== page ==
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A month has gone by since the last earnings report for New York Times Co. (NYT). Shares have lost about 8.2% in that time frame, underperforming the S&P 500.
Will the recent negative trend continue leading up to its next earnings release, or is New York Times due for a breakout? Before we dive into how investors and analysts have reacted as of late, let's take a quick look at the most recent earnings report in order to get a better handle on the important drivers.
NY Times Q3 Earnings Beat Estimates, Subscriptions Rise
The New York Times Company posted third-quarter 2021 results, wherein both the top and the bottom lines not only surpassed the Zacks Consensus Estimate but also improved year over year. Subscription revenues rose during the quarter. Both print and digital advertising revenues showcased an increase from the year-ago period. The company also launched paid subscriptions to Wirecutter.
The company delivered adjusted earnings from continuing operations of 23 cents a share, which beat the Zacks Consensus Estimate of 20 cents and improved by a penny from the prior-year reported figure. Total revenues of $509.1 million surpassed the Zacks Consensus Estimate of $498 million and surged 19.3% year over year buoyed by robust digital subscription and advertising revenues.
Meredith Kopit Levien, president and CEO, said, “This was our best third-quarter performance in both News and total net subscription additions since the launch of the digital pay model more than a decade ago, and, outside of 2020, our best quarter ever for digital subscription additions.”
Subscription Revenues Rise
Subscription revenues improved 13.8% to $342.6 million primarily due to increase in the number of subscriptions to the company’s digital-only products, which include news product, and Games, Cooking, Audm and Wirecutter, as well as a benefit from subscriptions graduating to higher prices from introductory promotional pricing. Revenues from digital-only products jumped 27.9% to $198.6 million. Print subscription revenues fell 1.2% to $144 million due to lower domestic home delivery revenues and lesser single-copy revenues.
The company ended the quarter with approximately 8,383,000 subscriptions across its print and digital products. Management notified that the number of paid digital-only subscribers reached roughly 7,588,000 at the end of the quarter — rising 455,000 sequentially and 1,525,000 year over year. Of the 455,000 total net additions, 320,000 came from the digital news product, while the remaining came from Games, Cooking and Wirecutter.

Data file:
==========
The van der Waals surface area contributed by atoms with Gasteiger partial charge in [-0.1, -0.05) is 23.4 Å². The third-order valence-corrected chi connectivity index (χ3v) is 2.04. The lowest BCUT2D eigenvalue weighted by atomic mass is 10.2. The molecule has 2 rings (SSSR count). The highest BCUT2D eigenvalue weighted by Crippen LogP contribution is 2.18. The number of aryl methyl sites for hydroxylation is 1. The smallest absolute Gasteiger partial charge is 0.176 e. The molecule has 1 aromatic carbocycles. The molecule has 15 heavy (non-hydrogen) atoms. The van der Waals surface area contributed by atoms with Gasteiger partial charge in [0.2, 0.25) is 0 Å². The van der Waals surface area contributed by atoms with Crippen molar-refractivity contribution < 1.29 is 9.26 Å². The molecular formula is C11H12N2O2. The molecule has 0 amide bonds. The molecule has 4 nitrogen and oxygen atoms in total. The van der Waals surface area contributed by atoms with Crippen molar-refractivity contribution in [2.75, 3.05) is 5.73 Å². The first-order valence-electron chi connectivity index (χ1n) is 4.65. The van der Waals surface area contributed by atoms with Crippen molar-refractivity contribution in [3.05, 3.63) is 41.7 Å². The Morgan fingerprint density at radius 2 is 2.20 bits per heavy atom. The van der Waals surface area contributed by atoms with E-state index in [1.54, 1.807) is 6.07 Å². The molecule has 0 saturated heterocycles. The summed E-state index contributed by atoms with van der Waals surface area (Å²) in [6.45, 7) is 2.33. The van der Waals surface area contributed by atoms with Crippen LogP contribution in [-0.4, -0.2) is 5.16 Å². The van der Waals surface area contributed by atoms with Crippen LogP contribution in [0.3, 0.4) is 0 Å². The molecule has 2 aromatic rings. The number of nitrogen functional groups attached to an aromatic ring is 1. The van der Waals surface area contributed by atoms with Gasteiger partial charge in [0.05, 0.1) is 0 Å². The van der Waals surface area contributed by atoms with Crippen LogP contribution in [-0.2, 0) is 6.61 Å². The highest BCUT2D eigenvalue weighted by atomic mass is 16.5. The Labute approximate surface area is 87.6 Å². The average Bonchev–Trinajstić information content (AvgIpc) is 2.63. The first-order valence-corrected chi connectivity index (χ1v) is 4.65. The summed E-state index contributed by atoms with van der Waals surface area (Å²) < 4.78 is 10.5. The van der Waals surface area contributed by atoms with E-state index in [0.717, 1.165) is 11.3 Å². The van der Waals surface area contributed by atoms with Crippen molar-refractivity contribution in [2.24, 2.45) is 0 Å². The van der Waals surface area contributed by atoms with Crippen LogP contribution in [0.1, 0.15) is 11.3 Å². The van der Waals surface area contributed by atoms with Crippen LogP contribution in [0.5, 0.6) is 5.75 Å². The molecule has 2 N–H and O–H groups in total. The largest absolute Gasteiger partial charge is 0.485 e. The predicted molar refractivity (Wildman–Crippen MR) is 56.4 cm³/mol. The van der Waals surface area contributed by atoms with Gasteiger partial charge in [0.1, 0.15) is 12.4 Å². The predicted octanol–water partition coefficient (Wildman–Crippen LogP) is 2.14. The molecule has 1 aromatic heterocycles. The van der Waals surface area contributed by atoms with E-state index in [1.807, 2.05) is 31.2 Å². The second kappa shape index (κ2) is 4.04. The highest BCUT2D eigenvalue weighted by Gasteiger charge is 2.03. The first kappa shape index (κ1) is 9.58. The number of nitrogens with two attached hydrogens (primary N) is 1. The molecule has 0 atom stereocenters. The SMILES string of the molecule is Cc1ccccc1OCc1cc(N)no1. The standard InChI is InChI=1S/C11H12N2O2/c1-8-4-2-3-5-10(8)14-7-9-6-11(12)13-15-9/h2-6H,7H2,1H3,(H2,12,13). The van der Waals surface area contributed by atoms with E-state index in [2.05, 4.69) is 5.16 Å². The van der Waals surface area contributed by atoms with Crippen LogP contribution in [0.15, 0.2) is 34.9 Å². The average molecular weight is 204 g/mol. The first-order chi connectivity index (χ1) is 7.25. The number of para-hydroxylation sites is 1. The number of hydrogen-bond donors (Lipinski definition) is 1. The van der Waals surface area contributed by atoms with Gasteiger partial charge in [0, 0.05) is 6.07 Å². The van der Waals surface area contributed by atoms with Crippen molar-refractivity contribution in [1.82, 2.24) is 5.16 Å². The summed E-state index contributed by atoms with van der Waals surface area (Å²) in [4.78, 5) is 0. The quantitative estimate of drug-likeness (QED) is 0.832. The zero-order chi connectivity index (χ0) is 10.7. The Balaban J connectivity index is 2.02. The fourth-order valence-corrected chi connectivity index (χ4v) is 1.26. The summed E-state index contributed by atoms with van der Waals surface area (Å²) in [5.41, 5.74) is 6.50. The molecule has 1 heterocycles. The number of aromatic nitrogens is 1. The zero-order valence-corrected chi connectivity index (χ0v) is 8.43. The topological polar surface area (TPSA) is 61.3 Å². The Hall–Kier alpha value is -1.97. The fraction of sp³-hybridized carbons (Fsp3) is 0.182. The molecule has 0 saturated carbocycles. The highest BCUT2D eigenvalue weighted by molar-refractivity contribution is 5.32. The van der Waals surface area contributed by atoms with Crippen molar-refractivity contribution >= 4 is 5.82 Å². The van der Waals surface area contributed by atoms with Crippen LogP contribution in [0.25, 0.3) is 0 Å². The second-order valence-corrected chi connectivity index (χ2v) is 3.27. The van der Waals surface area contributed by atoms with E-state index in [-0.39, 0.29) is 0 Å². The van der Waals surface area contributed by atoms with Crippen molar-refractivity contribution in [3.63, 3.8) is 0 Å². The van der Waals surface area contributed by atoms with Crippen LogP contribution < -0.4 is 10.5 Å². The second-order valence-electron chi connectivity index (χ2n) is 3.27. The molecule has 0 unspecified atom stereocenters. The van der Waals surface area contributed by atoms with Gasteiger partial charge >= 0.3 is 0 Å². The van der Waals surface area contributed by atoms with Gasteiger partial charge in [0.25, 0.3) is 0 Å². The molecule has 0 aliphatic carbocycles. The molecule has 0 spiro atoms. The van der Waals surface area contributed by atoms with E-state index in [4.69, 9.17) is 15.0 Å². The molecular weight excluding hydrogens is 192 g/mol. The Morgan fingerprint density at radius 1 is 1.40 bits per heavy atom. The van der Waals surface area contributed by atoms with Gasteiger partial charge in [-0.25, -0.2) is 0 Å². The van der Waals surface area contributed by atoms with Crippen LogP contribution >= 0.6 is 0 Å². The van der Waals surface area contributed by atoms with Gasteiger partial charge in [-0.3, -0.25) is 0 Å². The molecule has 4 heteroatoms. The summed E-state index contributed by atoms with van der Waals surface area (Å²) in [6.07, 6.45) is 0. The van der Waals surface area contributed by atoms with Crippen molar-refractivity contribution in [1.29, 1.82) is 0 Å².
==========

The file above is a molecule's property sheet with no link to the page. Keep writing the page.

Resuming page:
Management envisions fourth-quarter 2021 total subscription revenues to increase about 12%, while digital-only subscription revenues are anticipated to surge approximately 25%.
Advertising Revenues Grow
Total advertising revenues were $110.9 million in the reported quarter, up 39.9% year over year.
Print advertising revenues surged 39.4% to $43.9 million in the quarter under review. The metric increased, mainly in the luxury and entertainment categories, as a result of the impact of the comparison to soft print advertising revenues in the year-ago period owing to lower advertiser spending because of the pandemic.
Digital advertising revenues soared 40.2% to $67 million. This year-over-year increase can primarily be attributed to higher direct-sold advertising, including traditional display and podcasts, as well as the impact of the comparison to soft digital advertising revenues in the prior-year quarter.
Total advertising and digital advertising revenues are anticipated to increase in the mid-teens in the final quarter. However, we note that the rate of growth is likely to decelerate from the third quarter, partly as a result of more difficult comparisons in the fourth quarter.
We note that other revenues grew 19.1% to $55.6 million during the quarter under review due to higher licensing and commercial printing revenues. Management anticipates other revenues to jump approximately 15% in the fourth quarter.
Adjusted operating costs rose 19.9% to $444.1 million during the quarter. Management anticipates adjusted operating costs to increase approximately 17-20% in the fourth quarter, as the company continues to invest in the drivers of digital subscription growth.
Total adjusted operating profit grew 15.1% to $65.1 million during the quarter under review. Higher subscription, advertising and other revenues more than offset increase in adjusted operating costs.
The New York Times Company ended the quarter with cash and marketable securities of about $1.04 billion. The company has a $250 million revolving line of credit through 2024. As of Sep 26, 2021, the company had neither outstanding borrowings under the credit facility nor other outstanding debt obligations. It incurred capital expenditures of about $11 million during the quarter. Management envisions capital expenditures of about $50 million in 2021.
How Have Estimates Been Moving Since Then?
In the past month, investors have witnessed a downward trend in fresh estimates. The consensus estimate has shifted -10.39% due to these changes.
At this time, New York Times has a strong Growth Score of A, though it is lagging a lot on the Momentum Score front with an F. Charting a somewhat similar path, the stock was allocated a grade of D on the value side, putting it in the bottom 40% for this investment strategy.
Overall, the stock has an aggregate VGM Score of C. If you aren't focused on one strategy, this score is the one you should be interested in.
Estimates have been broadly trending downward for the stock, and the magnitude of these revisions indicates a downward shift. Notably, New York Times has a Zacks Rank #3 (Hold). We expect an in-line return from the stock in the next few months.
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